The Primus Stove

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by R. Gidon Rothstein

19 Iyyar: R. Ovadya Hedaya and R. Kook on the Primus Stove

[Click for the audio]

R. Ovadya Hedayah was a renowned Torah scholar in Jerusalem of the mid-20thcentury. Shu”t Yaskil Avdi 2; Kuntres Acharon Orach Chayyim 7, records his correspondence with a R. Chanina HaKohen of Djerba, about using a Primus stove on holidays (when cooking is allowed; briefly, the Primus has a reservoir of kerosene in its base which is pumped up to the top, to where it can fuel the flame).

R. Hedayah had apparently previously sent them an essay on the permissibility of extinguishing the flame in such a stove. That assumes one may cook with it, but on Djerba, they had come to doubt the permissibility of that for reasons we’ll see.

R. Chanina wants to know how they handle the issue in Yerushalayim.

Bellows vs. Tubes

R. Hedayah begins his response by elaborating on why such a stove might be prohibited. Beitzah34a prohibits the use of a bellows to make a fire blow taller or stronger on a holiday, but does allow a shefoferet, a tube. Shulchan Aruch Orach Chayyim 502;1 accepts that as normative.

Rashi says that using a bellows looks like a professional plying his trade (metalworkers, for example, need a strong fire, and would fan the flames with their professional bellows). For that to make sense, the bellows in question must be the kind used by professionals, says R. Hedayah, since ordinary household bellows look different enough that no one would mistake the two, nor suspect this person of firing up his metalworking flame on a holiday.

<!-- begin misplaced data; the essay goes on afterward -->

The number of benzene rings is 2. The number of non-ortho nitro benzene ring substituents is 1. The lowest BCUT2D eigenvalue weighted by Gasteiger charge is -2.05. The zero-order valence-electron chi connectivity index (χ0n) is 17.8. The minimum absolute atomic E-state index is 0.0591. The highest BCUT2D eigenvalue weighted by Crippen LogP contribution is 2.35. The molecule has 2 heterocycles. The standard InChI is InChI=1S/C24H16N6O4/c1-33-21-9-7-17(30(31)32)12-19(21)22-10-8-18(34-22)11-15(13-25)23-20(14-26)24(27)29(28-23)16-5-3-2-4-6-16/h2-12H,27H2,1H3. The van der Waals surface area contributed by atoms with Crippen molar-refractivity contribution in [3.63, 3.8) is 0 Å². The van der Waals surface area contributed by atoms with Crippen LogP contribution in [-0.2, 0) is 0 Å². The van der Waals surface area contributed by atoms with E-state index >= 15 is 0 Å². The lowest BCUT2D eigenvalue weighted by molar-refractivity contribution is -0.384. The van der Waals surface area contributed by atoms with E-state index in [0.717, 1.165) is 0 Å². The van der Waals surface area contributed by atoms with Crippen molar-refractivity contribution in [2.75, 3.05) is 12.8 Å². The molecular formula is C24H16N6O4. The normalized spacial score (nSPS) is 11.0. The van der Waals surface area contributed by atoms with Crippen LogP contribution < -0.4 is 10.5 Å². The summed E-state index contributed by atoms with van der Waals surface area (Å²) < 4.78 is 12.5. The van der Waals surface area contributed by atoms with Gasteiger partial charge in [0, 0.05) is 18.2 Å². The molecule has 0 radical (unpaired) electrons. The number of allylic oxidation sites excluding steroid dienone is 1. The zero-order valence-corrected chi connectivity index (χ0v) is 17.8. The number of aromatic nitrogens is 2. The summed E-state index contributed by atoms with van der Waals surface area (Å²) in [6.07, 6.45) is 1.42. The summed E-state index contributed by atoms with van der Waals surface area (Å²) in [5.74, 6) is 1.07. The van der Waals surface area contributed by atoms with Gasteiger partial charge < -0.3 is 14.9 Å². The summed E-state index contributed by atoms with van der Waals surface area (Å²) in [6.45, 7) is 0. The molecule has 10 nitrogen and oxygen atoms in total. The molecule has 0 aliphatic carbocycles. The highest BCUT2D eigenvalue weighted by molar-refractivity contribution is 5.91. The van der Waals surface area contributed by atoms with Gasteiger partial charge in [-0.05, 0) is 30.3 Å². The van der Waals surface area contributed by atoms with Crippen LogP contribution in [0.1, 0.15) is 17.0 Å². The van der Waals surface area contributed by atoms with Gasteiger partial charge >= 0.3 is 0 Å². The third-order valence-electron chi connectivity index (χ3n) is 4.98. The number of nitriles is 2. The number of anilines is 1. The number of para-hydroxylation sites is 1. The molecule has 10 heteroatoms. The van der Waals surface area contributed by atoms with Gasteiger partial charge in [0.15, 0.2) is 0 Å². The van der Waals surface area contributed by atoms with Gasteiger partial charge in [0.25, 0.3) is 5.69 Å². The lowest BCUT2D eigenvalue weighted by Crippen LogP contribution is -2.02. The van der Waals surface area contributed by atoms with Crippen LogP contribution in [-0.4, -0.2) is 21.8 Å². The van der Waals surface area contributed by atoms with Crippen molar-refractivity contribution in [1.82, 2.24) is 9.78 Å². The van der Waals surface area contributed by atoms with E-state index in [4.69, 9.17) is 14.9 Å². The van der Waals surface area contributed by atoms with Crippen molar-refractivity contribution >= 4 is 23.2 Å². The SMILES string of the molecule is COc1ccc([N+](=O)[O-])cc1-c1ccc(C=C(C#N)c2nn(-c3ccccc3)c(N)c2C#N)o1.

For Rashi’s reading, it’s not clear why the Gemara would contrast a bellows to a shefoferet, a tube. If a homeowner’s bellows is allowed, the Gemara should have made that comparison (a non-professional may not use a professional bellows, but may use a homeowner’s bellows).

R. Hedayah answers that the Gemara wanted us to understand that it’s permissible to use a professional’s fire-fanning tube, since that only maintains an ordinary flame, not the higher flame of a professional (and if that’s allowed, a private person’s bellows is certainly allowed).

Rambam on an Ordinary Bellows

Rambam’s view might be the same as Rashi’s, but it might be slightly different. In Laws of Holidays 4;7, when he records the prohibition of a professional bellows, he says it’s so that the Jew not act on a holiday as professionals normally do. That might be the same as Rashi, but he might have meant to prohibit the use even of an ordinary bellows, for fear the person will use even that to fan the flames as a professional does.

That second reading explains why Shulchan Aruch allowed the use of a homeowner’s bellows only in an unusual way. It’s the combination of the bellows itself being different and using it unusually that sends the message we care about, that we cannot mimic a professional’s bellows.

Some rishonim did think a smaller bellows should be allowed, but Shulchan Aruch is following the view (certainly of Tosafot, probably Rashi and Rambam) that a smaller bellows could only be used (if at all) with a shinui, in a different enough manner to make clear that the person is not acting as a professional.

Primus Stove, Professional or Personal? Bellows or Pump?